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CP announces hydrogen-powered line-haul locomotive pilot project

Canadian Pacific plans to develop North America’s first hydrogen-powered line-haul locomotive. CP’s Hydrogen Locomotive Program will retrofit a line-haul locomotive with hydrogen fuel cells and battery technology to drive the locomotive’s electric traction motors.

Line-haul locomotives move freight and passenger cars between yards and terminals. These are high-powered units—total rated power of more than 1,715 kW (2,300 horsepower) in Canada—that travel long distances and spend much of their operating time at high power levels.


Once operational, CP will conduct rail service trials and qualification testing to evaluate the technology’s readiness for the freight-rail sector.

This is a globally significant project that positions CP at the leading edge of decarbonizing the freight transportation sector. CP will continue to focus on finding innovative solutions to transform our operations and adapt our business, positioning CP and our industry as leaders for a sustainable future.

—Keith Creel, CP’s President and CEO

The work builds on CP’s prior experience with testing low-emitting locomotive technologies, including biofuels, compressed natural gas and battery-powered solutions.

Nearly the entire freight locomotive fleet of all railway operators in North America consists of diesel-powered units, representing the industry’s most significant source of greenhouse gas emissions.

Since 1990, CP has improved its locomotive fuel efficiency by more than 40% through a variety of programs and technology deployments designed to improve fuel economy and reduce air emissions.



I suppose the distances in Canada (and much of the US) are too large to electrify the lines, so it needs something other than diesel.
Hence CNG, biofuels, batteries or now H2 it is.
H2 for trains makes some sense as you can easily carry heavy H2 tanks (and batteries if required), unlike aircraft.


There are better solutions for flight. Smaller electric planes with VTOL capability and supersonic speeds. They are on the drawing boards and waiting for batteries to reach 400-450 wh/kg energy density. Not far off now.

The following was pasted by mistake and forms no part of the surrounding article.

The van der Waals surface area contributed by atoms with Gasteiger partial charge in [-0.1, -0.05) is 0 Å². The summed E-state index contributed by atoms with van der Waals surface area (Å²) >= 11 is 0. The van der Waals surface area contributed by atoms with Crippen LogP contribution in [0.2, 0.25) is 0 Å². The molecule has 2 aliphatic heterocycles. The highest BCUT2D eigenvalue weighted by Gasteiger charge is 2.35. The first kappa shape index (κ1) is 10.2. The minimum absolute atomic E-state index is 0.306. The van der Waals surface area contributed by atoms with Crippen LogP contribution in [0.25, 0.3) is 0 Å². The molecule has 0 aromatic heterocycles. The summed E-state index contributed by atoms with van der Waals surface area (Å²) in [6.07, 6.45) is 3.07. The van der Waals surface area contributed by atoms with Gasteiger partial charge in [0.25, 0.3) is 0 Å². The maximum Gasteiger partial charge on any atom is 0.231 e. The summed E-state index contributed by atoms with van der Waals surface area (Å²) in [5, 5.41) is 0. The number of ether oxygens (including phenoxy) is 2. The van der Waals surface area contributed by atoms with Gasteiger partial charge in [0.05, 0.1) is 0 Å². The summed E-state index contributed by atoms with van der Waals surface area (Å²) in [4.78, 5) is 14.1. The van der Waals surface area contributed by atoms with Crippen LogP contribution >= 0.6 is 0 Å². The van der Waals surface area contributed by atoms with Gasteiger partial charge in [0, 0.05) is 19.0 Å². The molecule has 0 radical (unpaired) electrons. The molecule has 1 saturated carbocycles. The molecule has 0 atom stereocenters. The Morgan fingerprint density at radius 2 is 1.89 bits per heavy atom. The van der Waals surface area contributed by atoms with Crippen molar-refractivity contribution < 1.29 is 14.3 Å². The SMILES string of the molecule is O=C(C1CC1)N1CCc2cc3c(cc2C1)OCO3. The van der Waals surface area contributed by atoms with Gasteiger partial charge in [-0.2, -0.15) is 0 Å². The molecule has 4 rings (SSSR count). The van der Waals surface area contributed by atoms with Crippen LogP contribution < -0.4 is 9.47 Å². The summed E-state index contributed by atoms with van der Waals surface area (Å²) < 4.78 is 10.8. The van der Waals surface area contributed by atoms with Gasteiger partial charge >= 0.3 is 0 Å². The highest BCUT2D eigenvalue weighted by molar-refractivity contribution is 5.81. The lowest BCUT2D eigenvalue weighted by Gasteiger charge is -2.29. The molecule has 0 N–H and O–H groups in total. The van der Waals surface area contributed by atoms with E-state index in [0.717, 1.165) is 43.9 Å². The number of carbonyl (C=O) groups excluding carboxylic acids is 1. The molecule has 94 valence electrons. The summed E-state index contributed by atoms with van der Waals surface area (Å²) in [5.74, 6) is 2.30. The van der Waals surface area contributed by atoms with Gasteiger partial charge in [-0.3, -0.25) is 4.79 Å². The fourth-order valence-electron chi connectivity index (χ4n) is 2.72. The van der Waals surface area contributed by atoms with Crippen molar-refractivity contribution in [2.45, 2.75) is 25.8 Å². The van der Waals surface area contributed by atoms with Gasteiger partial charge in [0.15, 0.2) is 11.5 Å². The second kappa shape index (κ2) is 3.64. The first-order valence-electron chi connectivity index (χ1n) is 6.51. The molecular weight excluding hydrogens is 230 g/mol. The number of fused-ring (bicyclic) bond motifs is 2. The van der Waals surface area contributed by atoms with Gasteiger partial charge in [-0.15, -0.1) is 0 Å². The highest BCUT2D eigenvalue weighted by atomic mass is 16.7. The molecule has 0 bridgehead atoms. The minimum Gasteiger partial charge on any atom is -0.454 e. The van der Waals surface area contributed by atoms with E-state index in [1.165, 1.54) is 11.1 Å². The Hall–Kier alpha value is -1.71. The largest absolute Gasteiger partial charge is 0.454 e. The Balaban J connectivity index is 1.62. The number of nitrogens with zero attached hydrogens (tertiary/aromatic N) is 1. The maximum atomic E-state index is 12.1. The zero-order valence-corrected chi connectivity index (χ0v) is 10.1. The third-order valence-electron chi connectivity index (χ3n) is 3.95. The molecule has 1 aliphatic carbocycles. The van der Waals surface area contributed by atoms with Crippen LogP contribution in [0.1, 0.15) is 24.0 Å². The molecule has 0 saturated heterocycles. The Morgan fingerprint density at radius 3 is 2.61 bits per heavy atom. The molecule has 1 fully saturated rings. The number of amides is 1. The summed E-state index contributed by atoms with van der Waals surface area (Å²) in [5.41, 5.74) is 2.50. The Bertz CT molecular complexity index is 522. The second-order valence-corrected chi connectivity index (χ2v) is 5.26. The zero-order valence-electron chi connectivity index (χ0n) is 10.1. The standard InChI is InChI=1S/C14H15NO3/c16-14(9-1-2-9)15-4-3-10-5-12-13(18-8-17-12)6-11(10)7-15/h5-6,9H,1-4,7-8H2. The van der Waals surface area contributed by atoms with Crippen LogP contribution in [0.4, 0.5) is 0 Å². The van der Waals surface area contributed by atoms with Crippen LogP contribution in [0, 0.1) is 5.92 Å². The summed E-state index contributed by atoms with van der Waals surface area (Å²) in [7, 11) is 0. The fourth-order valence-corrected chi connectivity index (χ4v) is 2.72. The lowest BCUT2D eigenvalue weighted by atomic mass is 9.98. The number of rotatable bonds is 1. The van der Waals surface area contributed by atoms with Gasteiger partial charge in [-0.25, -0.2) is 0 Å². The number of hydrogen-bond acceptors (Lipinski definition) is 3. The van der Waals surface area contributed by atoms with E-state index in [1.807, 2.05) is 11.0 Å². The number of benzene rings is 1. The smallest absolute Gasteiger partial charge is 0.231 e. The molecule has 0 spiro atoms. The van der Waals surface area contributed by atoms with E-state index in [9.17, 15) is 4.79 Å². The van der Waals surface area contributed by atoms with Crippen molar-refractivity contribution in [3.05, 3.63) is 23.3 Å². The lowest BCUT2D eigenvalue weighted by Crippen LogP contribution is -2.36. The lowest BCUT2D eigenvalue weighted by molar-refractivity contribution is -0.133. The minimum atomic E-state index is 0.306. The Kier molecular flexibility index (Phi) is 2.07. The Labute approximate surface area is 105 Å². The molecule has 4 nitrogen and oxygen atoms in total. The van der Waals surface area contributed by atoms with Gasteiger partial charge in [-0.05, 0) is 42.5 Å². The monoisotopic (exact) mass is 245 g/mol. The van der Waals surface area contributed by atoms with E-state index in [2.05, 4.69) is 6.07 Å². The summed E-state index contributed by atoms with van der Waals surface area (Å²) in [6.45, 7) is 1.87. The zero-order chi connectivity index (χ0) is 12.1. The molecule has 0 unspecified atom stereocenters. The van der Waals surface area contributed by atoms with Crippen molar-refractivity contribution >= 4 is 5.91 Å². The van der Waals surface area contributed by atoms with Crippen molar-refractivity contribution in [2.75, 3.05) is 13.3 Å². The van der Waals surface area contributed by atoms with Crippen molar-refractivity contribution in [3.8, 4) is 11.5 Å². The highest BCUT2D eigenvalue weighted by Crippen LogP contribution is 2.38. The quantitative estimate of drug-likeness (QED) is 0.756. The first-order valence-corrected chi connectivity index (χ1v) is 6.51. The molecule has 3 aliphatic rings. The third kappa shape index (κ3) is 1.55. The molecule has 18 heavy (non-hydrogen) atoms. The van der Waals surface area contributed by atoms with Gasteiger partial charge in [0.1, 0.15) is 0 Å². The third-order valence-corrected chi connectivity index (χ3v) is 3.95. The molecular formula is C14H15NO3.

I have no idea what you base your comments on, other than assuming batteries we don't have, and which even if they do arrive would be way under the energy density of alternatives.

They work for trainers, two people and 30 minute flight time, but for bigger planes Zero Avia with hydrogen is already in the air with 6 people and aiming for a 300 mile flight soon, with larger planes and longer distances well within the performance envelope.

For very long haul ammonia may be a better bet.


BNSF Railway tried a fuel cell hybrid locomotive in 2009 although the locomotive may have originally been built for CP. I believe that it was only operated for a short period of time. Most new North American locomotives have twice the power of the locomotive described in the article above. Anyway, while the CP locomotive might be useful for secondary lines, I doubt that it used for very long. I think that while the initial capital cost is high, string catenary and running electric locomotives is better concept for high usage lines. GE/Wabtec is also testing a 3300 kW (4400 hp) battery electric locomotive but it will only provide full power for about 20 to 30 minutes but it might be useful in being able to run with overhead catenary with gaps for tunnels, bridges, etc


VTOL and supersonic with electric power???


Eviation Alice is a developing a nine-passenger, all-electric business and commuter aircraft. It has three propellers powered by a 920kWh lithium-ion battery pack, and promises a 440nm (815km) range and 220kt (407km/h) cruise speed. They were supposed to have initial flight tests this year and they were hoping to make initial deliveries in 2022 but I expect that this schedule will slip.

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